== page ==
One day, sitting in the old members' stand at a packed Newlands, I saw an elderly man battling along on crutches, trying to take up a standing place.
I looked again and recognised Gerhard Morkel, that most famous of famous men. I went across and asked him to join me on the members' stand, quite prepared to give him my seat.
I felt ashamed that this man, who had done so much for South Africa; whose name had been on the lips of thousands in Britain, Australia and New Zealand, had been so neglected. Hopefully I was, in some way, able to make his afternoon a bit more comfortable - shortly afterwards his leg was amputated.
Gerhard Morkel holds the distinction of scoring South Africa's first drop goal in a test match. This he achieved in the second test against New Zealand in 1921. Incidentally, that drop, worth four points in those days, enabled South Africa to win the test 9-5 and ultimately to draw the series - the last test was a 0-0 draw.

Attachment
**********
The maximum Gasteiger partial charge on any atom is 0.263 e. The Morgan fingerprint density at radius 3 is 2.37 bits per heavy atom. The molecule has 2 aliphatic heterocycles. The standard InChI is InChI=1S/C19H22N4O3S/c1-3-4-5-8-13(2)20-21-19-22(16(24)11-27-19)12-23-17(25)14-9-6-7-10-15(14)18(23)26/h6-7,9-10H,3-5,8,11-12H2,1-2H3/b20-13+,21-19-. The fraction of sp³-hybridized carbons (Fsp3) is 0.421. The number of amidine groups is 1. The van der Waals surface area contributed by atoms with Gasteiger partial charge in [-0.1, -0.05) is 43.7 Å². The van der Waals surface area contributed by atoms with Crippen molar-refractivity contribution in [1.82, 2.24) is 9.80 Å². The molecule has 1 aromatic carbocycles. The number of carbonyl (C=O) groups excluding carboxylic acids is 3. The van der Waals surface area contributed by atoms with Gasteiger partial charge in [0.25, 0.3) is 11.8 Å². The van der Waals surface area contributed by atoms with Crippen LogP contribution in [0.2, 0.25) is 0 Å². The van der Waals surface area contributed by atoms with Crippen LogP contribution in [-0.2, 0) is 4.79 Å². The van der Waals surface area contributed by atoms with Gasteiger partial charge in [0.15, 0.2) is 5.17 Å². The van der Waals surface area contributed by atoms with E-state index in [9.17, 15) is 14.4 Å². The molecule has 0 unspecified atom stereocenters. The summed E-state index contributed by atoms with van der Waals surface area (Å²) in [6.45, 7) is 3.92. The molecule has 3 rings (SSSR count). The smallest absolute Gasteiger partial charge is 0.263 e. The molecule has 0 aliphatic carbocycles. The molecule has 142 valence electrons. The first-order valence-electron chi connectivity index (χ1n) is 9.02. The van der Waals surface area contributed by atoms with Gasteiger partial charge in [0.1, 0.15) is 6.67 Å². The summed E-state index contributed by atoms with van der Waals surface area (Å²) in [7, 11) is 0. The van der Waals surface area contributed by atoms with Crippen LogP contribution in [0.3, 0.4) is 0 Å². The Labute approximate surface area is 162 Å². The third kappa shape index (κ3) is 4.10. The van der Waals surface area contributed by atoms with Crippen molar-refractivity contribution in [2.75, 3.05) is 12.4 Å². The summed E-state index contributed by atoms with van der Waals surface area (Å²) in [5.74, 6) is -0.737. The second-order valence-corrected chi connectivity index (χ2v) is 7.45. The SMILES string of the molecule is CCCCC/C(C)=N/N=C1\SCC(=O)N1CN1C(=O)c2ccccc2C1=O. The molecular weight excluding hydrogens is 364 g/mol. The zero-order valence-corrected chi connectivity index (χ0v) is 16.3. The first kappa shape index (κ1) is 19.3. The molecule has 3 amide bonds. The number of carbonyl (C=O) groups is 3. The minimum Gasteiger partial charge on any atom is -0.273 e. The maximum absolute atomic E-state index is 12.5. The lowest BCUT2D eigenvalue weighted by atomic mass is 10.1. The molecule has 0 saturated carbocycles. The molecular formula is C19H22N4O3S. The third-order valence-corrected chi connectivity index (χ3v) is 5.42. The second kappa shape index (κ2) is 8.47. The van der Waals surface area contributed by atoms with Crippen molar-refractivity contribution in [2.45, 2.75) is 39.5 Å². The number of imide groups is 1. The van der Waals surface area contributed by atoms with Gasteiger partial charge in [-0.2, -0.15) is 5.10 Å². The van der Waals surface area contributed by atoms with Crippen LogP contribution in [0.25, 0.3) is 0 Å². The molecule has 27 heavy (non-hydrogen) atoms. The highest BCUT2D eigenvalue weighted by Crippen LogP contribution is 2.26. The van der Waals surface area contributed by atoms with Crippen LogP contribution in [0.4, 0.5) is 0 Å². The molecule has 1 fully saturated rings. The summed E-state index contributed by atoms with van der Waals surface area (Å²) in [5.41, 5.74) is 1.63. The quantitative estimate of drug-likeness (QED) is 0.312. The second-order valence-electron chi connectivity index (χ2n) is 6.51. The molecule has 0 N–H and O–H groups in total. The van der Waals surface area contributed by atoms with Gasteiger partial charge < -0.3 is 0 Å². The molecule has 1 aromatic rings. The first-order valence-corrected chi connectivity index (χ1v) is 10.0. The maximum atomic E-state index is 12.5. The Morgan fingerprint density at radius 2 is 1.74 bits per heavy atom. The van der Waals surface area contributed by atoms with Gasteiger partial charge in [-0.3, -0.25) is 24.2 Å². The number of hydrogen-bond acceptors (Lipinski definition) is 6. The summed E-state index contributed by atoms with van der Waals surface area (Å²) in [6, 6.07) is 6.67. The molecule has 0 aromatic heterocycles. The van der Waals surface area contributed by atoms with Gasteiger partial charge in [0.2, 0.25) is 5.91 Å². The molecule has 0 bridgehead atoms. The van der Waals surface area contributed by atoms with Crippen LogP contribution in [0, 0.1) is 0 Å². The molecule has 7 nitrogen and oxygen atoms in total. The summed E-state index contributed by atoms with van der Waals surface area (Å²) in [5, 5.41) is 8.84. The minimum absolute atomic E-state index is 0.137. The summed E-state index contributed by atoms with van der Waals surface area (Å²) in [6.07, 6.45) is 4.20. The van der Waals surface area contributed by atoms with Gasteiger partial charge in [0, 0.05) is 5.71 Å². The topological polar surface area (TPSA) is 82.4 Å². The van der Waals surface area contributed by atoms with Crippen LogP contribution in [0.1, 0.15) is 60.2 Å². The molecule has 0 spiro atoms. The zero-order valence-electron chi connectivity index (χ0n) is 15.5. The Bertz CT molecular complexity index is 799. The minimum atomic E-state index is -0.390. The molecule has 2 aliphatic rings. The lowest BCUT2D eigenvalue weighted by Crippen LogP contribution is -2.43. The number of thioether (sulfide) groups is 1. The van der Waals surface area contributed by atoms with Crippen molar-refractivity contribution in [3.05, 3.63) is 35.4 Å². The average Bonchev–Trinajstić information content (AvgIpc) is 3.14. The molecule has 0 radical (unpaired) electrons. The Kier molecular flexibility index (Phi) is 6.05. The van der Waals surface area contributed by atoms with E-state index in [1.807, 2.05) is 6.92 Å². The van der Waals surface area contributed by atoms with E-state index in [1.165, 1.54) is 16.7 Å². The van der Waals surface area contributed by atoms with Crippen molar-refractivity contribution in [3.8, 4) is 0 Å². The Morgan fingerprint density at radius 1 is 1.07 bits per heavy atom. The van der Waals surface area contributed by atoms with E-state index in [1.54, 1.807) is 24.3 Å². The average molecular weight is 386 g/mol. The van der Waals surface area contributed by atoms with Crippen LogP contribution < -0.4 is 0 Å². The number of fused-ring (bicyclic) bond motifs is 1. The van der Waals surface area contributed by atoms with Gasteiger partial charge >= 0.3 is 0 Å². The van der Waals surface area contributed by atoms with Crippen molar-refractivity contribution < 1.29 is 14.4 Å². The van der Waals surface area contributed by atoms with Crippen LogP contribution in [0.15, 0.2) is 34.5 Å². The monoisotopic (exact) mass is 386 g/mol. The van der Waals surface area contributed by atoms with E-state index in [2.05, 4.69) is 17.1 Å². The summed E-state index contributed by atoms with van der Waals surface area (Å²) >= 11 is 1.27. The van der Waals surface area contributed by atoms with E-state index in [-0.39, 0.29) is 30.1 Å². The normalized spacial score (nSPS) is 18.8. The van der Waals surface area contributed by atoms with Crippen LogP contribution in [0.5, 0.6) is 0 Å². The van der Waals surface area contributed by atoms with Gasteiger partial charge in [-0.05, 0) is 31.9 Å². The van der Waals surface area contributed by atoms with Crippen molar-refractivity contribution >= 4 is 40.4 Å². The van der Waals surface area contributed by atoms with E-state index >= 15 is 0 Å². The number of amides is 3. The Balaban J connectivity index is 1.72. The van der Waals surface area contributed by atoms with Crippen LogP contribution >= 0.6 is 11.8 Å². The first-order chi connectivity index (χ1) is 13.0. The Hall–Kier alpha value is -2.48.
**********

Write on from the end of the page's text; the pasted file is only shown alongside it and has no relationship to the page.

After the 1912/13 tour to the U.K., the captain, Billy Millar, wrote a book and in it, quoting an English writer, he says: "Gerhard carved for himself a niche in the gallery of the world's greatest fullbacks."